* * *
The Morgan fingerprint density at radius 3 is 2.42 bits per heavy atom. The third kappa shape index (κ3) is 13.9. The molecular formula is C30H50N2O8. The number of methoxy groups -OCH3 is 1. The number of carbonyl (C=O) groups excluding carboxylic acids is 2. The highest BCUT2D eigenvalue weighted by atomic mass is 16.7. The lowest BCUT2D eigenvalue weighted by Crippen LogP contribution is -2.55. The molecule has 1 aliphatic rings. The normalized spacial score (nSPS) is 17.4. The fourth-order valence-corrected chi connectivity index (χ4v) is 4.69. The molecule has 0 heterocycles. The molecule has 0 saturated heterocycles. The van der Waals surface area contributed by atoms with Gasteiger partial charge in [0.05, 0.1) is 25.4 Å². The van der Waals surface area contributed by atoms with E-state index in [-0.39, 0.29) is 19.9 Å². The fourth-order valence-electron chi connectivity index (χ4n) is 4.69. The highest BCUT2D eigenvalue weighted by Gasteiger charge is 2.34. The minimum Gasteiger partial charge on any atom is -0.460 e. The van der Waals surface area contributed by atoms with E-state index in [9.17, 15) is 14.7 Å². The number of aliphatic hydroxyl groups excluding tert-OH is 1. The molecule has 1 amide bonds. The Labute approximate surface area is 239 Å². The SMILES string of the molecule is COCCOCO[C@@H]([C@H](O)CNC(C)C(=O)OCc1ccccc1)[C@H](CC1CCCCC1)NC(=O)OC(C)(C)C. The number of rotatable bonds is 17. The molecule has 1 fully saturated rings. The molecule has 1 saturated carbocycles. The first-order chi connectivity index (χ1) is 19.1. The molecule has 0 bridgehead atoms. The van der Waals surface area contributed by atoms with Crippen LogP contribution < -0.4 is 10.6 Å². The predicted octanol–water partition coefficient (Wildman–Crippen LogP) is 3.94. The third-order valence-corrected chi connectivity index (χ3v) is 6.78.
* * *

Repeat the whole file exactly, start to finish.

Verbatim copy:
The Morgan fingerprint density at radius 3 is 2.42 bits per heavy atom. The third kappa shape index (κ3) is 13.9. The molecular formula is C30H50N2O8. The number of methoxy groups -OCH3 is 1. The number of carbonyl (C=O) groups excluding carboxylic acids is 2. The highest BCUT2D eigenvalue weighted by atomic mass is 16.7. The lowest BCUT2D eigenvalue weighted by Crippen LogP contribution is -2.55. The molecule has 1 aliphatic rings. The normalized spacial score (nSPS) is 17.4. The fourth-order valence-corrected chi connectivity index (χ4v) is 4.69. The molecule has 0 heterocycles. The molecule has 0 saturated heterocycles. The van der Waals surface area contributed by atoms with Gasteiger partial charge in [0.05, 0.1) is 25.4 Å². The van der Waals surface area contributed by atoms with E-state index in [-0.39, 0.29) is 19.9 Å². The fourth-order valence-electron chi connectivity index (χ4n) is 4.69. The highest BCUT2D eigenvalue weighted by Gasteiger charge is 2.34. The minimum Gasteiger partial charge on any atom is -0.460 e. The van der Waals surface area contributed by atoms with E-state index in [9.17, 15) is 14.7 Å². The number of aliphatic hydroxyl groups excluding tert-OH is 1. The molecule has 1 amide bonds. The Labute approximate surface area is 239 Å². The SMILES string of the molecule is COCCOCO[C@@H]([C@H](O)CNC(C)C(=O)OCc1ccccc1)[C@H](CC1CCCCC1)NC(=O)OC(C)(C)C. The number of rotatable bonds is 17. The molecule has 1 fully saturated rings. The molecule has 1 saturated carbocycles. The first-order chi connectivity index (χ1) is 19.1. The molecule has 0 bridgehead atoms. The van der Waals surface area contributed by atoms with Crippen LogP contribution < -0.4 is 10.6 Å². The predicted octanol–water partition coefficient (Wildman–Crippen LogP) is 3.94. The third-order valence-corrected chi connectivity index (χ3v) is 6.78.